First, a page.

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Coalfield Expressway director: Justice should keep promise on building highway


Bluefield Daily Telegraph

BLUEFIELD, W.Va. — Gov. Jim Justice has pushed his highways plan since he was running last year, but much of it hinges on the upcoming bond referendum that would provide $1.6 billion in money for the state’s roads.

“If you will go with me, I’ll build the damn road,” Justice said in February standing at the end of a part of the Coalfield Expressway in Sophia that is complete. “And I’ll build it now … we can do this.”

Richard Browning, executive director Coalfield Expressway Authority, views a portion of the unfinished road near Waco in Wyoming County.
(Register-Herald photo by Rick Barbero)

Richard Browning, executive director of the Coalfield Expressway Authority based in Wyoming County, plans to hold him to his word if the bond passes.

“When the Governor started his SOS (Save Our State) campaign he vowed to build the highway,” he said. Browning said if the referendum passes, he will tell Justice, “Here’s your chance, Governor.”

The bond will be decided by voters on Oct. 7.

“If the bond doesn’t pass I’m not optimistic at all because there is no money to work with,” he said. “If it does pass, there is a pot of money there we can compete for.”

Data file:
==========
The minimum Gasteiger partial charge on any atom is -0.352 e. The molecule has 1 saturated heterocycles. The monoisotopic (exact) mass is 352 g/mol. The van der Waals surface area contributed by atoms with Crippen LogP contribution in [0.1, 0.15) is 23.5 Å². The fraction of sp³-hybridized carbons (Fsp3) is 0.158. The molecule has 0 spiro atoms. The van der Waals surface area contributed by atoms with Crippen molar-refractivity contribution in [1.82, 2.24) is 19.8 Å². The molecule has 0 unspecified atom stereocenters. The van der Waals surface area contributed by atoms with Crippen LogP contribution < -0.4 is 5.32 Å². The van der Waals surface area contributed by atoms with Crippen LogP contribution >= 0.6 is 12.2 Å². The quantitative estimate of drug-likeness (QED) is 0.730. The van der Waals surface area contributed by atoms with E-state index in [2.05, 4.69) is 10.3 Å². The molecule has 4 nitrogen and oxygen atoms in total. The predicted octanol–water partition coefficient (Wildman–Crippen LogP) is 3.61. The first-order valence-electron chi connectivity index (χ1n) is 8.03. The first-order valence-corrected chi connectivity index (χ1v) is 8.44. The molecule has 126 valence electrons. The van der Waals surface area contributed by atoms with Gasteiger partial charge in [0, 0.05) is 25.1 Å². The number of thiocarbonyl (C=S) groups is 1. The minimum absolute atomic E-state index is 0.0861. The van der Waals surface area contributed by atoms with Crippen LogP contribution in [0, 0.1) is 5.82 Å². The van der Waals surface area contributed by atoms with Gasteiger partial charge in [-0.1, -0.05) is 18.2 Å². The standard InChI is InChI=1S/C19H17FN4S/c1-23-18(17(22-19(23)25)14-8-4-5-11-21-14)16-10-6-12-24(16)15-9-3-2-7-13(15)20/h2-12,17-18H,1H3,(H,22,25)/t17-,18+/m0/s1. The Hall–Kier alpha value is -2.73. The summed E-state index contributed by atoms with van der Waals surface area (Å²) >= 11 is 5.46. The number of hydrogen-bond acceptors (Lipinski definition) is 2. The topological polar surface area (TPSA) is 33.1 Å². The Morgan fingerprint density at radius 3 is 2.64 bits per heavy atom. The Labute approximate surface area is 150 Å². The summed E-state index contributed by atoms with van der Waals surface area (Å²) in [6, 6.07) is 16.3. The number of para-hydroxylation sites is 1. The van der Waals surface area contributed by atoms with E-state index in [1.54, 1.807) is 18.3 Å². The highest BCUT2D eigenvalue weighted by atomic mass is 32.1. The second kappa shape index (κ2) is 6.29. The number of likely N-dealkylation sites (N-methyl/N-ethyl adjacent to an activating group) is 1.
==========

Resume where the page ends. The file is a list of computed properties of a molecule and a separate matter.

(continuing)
Competing for those dollars is one thing the authority does.

But both the Coalfield Expressway and King Coal Highway authorities have been struggling with lack of funding. In fact, the King Coal Highway Authority closed its doors this week after the Legislature cut funding entirely this year.

Browning said his office is still open, using money that has accumulated over the years, enough to get him through until the end of this fiscal year (June 30, 2018).

“I am operating on money we saved from prior years,” he said. “We are on a shoestring budget.”

Browning said the authority has been cut over the years “quite a bit.”

“I kind of knew this day would eventually come,” he said, adding that authorities have been instrumental in spreading the word, lobbying, informing people, garnering funding and generally keeping the pressure on to make some progress.

As an example, a section of the highway in Mullins that only needed paving was put on the back burner until the authority got involved.

“We were able to advocate for that,” Browning said, adding that the highway would have been usable if paved. “We did get $55 million in general obligation bonds (and the section was paved). We have an effect.”

That is a concern for Mercer County Commissioner Greg Puckett, who said the King Coal Highway, which directly impacts the county, no longer has a voice.

“Who will lobby for funding for the road?” he asked. “We have no voice (without Mitchem).”

Browning said that is a concern because the final decision on where those dollars would be spent rests with the Governor.